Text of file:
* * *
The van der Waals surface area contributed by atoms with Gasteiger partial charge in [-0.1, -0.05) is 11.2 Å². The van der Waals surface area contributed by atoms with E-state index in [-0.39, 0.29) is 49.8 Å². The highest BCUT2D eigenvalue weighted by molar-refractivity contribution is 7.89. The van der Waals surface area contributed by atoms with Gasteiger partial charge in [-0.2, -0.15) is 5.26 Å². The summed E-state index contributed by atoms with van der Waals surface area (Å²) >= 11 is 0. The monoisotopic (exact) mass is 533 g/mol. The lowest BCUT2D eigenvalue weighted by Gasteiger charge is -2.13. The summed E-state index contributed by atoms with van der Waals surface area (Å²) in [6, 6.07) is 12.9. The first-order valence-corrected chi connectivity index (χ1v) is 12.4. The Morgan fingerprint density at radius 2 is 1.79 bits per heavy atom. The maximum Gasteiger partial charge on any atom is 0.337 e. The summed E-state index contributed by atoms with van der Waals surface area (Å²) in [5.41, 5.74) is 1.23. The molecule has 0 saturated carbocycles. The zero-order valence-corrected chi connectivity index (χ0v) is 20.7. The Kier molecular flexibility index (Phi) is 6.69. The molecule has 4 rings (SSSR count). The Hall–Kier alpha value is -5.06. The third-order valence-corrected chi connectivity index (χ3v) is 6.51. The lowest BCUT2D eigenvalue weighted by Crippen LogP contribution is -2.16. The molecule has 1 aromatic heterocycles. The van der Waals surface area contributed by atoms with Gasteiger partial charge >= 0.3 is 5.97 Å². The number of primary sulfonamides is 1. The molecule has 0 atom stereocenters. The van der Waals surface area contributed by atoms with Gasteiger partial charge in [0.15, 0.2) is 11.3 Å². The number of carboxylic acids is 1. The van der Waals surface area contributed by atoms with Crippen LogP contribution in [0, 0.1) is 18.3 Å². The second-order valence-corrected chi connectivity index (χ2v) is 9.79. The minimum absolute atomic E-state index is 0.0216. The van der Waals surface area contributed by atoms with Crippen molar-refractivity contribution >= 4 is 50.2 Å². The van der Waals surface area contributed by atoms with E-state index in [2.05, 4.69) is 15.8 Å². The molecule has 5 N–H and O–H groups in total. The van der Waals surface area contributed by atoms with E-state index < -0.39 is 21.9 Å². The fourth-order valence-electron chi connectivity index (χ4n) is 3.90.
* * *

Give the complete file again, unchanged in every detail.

The van der Waals surface area contributed by atoms with Gasteiger partial charge in [-0.1, -0.05) is 11.2 Å². The van der Waals surface area contributed by atoms with E-state index in [-0.39, 0.29) is 49.8 Å². The highest BCUT2D eigenvalue weighted by molar-refractivity contribution is 7.89. The van der Waals surface area contributed by atoms with Gasteiger partial charge in [-0.2, -0.15) is 5.26 Å². The summed E-state index contributed by atoms with van der Waals surface area (Å²) >= 11 is 0. The monoisotopic (exact) mass is 533 g/mol. The lowest BCUT2D eigenvalue weighted by Gasteiger charge is -2.13. The summed E-state index contributed by atoms with van der Waals surface area (Å²) in [6, 6.07) is 12.9. The first-order valence-corrected chi connectivity index (χ1v) is 12.4. The Morgan fingerprint density at radius 2 is 1.79 bits per heavy atom. The maximum Gasteiger partial charge on any atom is 0.337 e. The summed E-state index contributed by atoms with van der Waals surface area (Å²) in [5.41, 5.74) is 1.23. The molecule has 0 saturated carbocycles. The zero-order valence-corrected chi connectivity index (χ0v) is 20.7. The Kier molecular flexibility index (Phi) is 6.69. The molecule has 4 rings (SSSR count). The Hall–Kier alpha value is -5.06. The third-order valence-corrected chi connectivity index (χ3v) is 6.51. The lowest BCUT2D eigenvalue weighted by Crippen LogP contribution is -2.16. The molecule has 1 aromatic heterocycles. The van der Waals surface area contributed by atoms with Gasteiger partial charge >= 0.3 is 5.97 Å². The number of primary sulfonamides is 1. The molecule has 0 atom stereocenters. The van der Waals surface area contributed by atoms with Gasteiger partial charge in [0.15, 0.2) is 11.3 Å². The number of carboxylic acids is 1. The van der Waals surface area contributed by atoms with Crippen LogP contribution in [0, 0.1) is 18.3 Å². The second-order valence-corrected chi connectivity index (χ2v) is 9.79. The minimum absolute atomic E-state index is 0.0216. The van der Waals surface area contributed by atoms with Crippen molar-refractivity contribution >= 4 is 50.2 Å². The van der Waals surface area contributed by atoms with E-state index in [2.05, 4.69) is 15.8 Å². The molecule has 5 N–H and O–H groups in total. The van der Waals surface area contributed by atoms with E-state index < -0.39 is 21.9 Å². The fourth-order valence-electron chi connectivity index (χ4n) is 3.90.